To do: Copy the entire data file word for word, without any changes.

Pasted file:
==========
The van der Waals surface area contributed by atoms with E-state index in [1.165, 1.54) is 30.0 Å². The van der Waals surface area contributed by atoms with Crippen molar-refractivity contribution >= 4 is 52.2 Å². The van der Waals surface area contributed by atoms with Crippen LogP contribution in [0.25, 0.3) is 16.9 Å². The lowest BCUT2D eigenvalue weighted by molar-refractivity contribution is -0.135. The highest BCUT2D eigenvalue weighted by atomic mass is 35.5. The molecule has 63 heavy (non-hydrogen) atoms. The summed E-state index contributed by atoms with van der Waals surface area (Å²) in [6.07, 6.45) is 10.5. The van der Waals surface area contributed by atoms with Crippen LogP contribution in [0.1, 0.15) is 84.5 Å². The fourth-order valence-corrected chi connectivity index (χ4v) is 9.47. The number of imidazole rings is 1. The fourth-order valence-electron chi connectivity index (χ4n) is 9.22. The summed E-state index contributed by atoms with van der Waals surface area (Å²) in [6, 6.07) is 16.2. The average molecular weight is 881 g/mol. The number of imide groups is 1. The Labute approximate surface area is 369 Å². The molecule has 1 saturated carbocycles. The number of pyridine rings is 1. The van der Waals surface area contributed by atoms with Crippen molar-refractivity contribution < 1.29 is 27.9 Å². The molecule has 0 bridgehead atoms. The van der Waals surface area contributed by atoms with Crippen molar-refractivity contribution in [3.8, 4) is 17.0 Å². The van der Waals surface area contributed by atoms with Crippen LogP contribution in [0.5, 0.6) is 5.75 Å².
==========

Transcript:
The van der Waals surface area contributed by atoms with E-state index in [1.165, 1.54) is 30.0 Å². The van der Waals surface area contributed by atoms with Crippen molar-refractivity contribution >= 4 is 52.2 Å². The van der Waals surface area contributed by atoms with Crippen LogP contribution in [0.25, 0.3) is 16.9 Å². The lowest BCUT2D eigenvalue weighted by molar-refractivity contribution is -0.135. The highest BCUT2D eigenvalue weighted by atomic mass is 35.5. The molecule has 63 heavy (non-hydrogen) atoms. The summed E-state index contributed by atoms with van der Waals surface area (Å²) in [6.07, 6.45) is 10.5. The van der Waals surface area contributed by atoms with Crippen LogP contribution in [0.1, 0.15) is 84.5 Å². The fourth-order valence-corrected chi connectivity index (χ4v) is 9.47. The number of imidazole rings is 1. The fourth-order valence-electron chi connectivity index (χ4n) is 9.22. The summed E-state index contributed by atoms with van der Waals surface area (Å²) in [6, 6.07) is 16.2. The average molecular weight is 881 g/mol. The number of imide groups is 1. The Labute approximate surface area is 369 Å². The molecule has 1 saturated carbocycles. The number of pyridine rings is 1. The van der Waals surface area contributed by atoms with Crippen molar-refractivity contribution < 1.29 is 27.9 Å². The molecule has 0 bridgehead atoms. The van der Waals surface area contributed by atoms with Crippen molar-refractivity contribution in [3.8, 4) is 17.0 Å². The van der Waals surface area contributed by atoms with Crippen LogP contribution in [0.5, 0.6) is 5.75 Å².